The full ‘WTO Recovery Plan’ can be downloaded as a PDF on the Peterson Institute’s website via this link: http://www.piie.com/publications/interstitial.cfm?ResearchID=2105
After the end of the session, SGS editor Louise Hallman met with Jeffrey Schott to discuss his proposals further.
SGS: You said today in the conclusion of the session that it was possible there could be some sort of conclusion to Doha, or at least on some particular aspects. What points do you think there could be movement on?
JS: I don’t think there can be a conclusion to Doha; I think that a lot of the work and progress that has been made in the Doha Round can be harvested in the broader WTO initiative, that would comprehend both aspects of the negotiations of the Doha Round with new initiatives that focus on some of the key issues that are of high importance to international commerce in the 21st century...
In order to be able to harvest some of the important results from the Doha Round negotiations, it’s important to build a bigger package so that there are more results, more important results, a bigger result and a more balanced result, so that the benefits arrive at both developed countries and developing countries. Unless you do that – and that was one of the main failings of the decade-long Doha talks – there won’t be political support for changing policies in the major industrial countries. And if you don’t change policies, you’re not going to get the types of agreements that were being sought in the Doha Round.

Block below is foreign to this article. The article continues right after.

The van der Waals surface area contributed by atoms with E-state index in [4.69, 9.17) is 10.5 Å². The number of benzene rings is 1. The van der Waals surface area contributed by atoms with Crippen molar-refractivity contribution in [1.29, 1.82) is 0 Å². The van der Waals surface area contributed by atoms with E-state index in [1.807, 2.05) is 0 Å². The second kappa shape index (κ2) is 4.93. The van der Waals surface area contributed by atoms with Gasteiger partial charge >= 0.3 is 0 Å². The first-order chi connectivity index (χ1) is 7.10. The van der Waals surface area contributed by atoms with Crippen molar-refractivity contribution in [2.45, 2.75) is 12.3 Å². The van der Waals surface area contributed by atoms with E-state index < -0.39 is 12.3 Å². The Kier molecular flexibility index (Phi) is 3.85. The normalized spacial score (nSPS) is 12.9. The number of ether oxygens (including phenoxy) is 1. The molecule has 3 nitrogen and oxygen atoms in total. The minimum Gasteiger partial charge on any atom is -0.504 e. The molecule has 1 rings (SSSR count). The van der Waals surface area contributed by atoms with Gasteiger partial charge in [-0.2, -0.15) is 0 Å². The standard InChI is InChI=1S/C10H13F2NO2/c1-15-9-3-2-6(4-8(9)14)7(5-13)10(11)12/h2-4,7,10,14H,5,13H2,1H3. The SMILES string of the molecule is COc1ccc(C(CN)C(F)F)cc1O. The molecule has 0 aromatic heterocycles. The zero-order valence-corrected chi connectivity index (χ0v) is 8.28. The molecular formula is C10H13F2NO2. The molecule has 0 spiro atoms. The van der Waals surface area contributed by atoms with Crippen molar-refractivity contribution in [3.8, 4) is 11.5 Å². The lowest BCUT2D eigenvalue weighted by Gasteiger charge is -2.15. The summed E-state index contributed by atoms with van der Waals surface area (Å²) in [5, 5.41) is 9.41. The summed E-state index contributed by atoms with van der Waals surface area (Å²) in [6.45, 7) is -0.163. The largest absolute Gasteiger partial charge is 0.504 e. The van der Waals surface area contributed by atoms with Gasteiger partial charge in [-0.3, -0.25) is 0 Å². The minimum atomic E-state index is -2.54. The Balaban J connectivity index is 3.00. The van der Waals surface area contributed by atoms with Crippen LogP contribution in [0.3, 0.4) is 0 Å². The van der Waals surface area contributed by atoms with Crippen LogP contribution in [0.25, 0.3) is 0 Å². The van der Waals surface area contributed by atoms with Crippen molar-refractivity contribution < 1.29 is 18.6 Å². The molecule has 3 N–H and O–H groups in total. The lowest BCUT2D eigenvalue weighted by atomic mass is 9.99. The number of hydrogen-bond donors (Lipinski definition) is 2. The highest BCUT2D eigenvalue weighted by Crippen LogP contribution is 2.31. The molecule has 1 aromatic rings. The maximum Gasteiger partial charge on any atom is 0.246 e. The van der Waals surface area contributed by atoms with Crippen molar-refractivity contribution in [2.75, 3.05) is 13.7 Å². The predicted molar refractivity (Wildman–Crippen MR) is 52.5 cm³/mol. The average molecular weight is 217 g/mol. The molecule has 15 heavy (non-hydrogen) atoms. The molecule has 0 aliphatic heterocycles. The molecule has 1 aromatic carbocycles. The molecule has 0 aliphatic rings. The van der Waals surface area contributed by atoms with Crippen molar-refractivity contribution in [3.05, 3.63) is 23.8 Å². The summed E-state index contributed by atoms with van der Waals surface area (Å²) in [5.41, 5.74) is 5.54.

So the challenge is: how do you make WTO agenda more relevant for international commerce in the current era? How do you deal with the problem of international trade in services, which is important not only for the export of services, but for improving productivity and growth in developing and developed economies? How do you deal with many new issues on the international agenda, while still providing a basis for undertaking reforms of traditional trade barriers in agriculture and manufacturing that are such high priorities for developing countries? That’s a challenge that governments weren’t prepared to do in the very narrow confines of the Doha Round mandate, and developing countries did not want to break that mandate or expand it for fear that their issues would get short shrift in an expanded negotiation...